3. Healing

Our bodies are decaying even as we read these words. Although fitness can enhance our lives, only God determines our years. Sometimes we get sick. Some people get sick and learn they are going to die. Each of us will die someday.

King Hezekiah got sick—terminally ill, in fact—according to 2 Kings 20. The prophet Isaiah told him to get his house in order because he was going to die. When Hezekiah faced this grim reality, here is how he responded:

“Hezekiah turned his face to the wall and prayed to the Lord,‘Please Lord, remember how I have walked before you faithfully and wholeheartedly and have done what pleases you.’ And Hezekiah wept bitterly.” —2 Kings 20:2–3

As Isaiah was about to leave the courtyard, God told him to go back and deliver another message to Hezekiah: “I have heard your prayer and seen your tears,” God said. Then he promised, “I will heal you” (2 Kings 20:5). Isaiah applied a lump of pressed figs to Hezekiah’s infected skin, and the king recovered. God not only kept his promise and healed Hezekiah, but He added 15 years to the king’s life!

Scriptural principle for today: God will ultimately heal all of his followers in heaven. There are times on this earth when we become gravely ill and God heals us because his purpose for our life is not yet complete.

Always remember: God can heal you here, but he will one day heal you completely in heaven.

4. Others

Do you desire to pray for other people effectively? Oftentimes, we only pray for others when they are in a crisis. But how can we pray daily for our pastors, church leaders, friends, family members and others?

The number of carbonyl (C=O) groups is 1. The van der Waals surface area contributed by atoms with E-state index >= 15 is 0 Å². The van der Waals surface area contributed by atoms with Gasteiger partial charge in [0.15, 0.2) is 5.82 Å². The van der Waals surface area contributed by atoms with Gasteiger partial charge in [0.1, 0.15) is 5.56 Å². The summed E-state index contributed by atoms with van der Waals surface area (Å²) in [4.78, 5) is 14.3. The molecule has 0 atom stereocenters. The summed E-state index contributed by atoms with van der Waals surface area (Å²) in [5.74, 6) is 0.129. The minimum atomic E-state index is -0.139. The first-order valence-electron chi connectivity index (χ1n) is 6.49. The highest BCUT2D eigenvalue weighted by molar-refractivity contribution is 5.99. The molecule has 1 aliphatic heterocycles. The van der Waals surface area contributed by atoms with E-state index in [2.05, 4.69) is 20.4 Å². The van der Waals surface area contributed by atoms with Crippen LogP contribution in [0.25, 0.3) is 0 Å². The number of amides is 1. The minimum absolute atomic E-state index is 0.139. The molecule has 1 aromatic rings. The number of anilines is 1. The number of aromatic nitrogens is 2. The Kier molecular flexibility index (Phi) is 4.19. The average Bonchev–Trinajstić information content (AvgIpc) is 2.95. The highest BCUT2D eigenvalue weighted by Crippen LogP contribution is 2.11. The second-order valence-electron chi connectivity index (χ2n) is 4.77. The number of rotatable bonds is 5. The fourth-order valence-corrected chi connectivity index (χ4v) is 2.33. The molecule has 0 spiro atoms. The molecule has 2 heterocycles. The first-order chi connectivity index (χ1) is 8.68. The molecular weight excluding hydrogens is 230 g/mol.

The apostle Paul told the Christ followers in Colossae that he had not stopped praying for them. Then he told them he was praying for them to walk worthy of the Lord, bear fruit, receive strength and endure with patience in their walk with Christ. He wrote, “We are asking that you may be filled with the knowledge of his will in all wisdom and spiritual understanding” (Col. 1:9).

Scriptural principle for today: Pray for others to be filled with the knowledge of God’s will in everything, to have God’s perspective and understanding, and to be able to integrate their lives biblically, spiritually, and practically.

Always remember: God expects us to pray for each other.

5. Open Doors

Paul also encouraged Christ’s followers in Colossae to pray for him. He wrote, “Pray for us, too, that God may open a door for our message, so that we may proclaim the mystery of Christ, for which I am in chains. Pray that I may proclaim it clearly, as I should” (Col. 4:3–4).

This is a powerful request. Scripture details other times in Paul’s life when God closed the doors or told Paul he did not need to go where he had wanted to go. Note that Paul wanted open doors in order to advance the gospel, not for personal gain.

Scriptural principle for today: Ask God to open doors for you and your future so you can advance the gospel more effectively.

Always remember: Deepen your walk with God, and he will broaden your influence.

STAND STRONG

Whatever your situation may be, talk to God about it. Search his Scriptures. Stand on his Word when you pray. By faith believe that God can do more in a moment than you can do in a lifetime.

Always remember this basic principle: When we pray, we depend on God. When we do not pray, we depend on ourselves.

Read more from Ronnie Floyd »

This article originally appeared on PrayerLeader.com.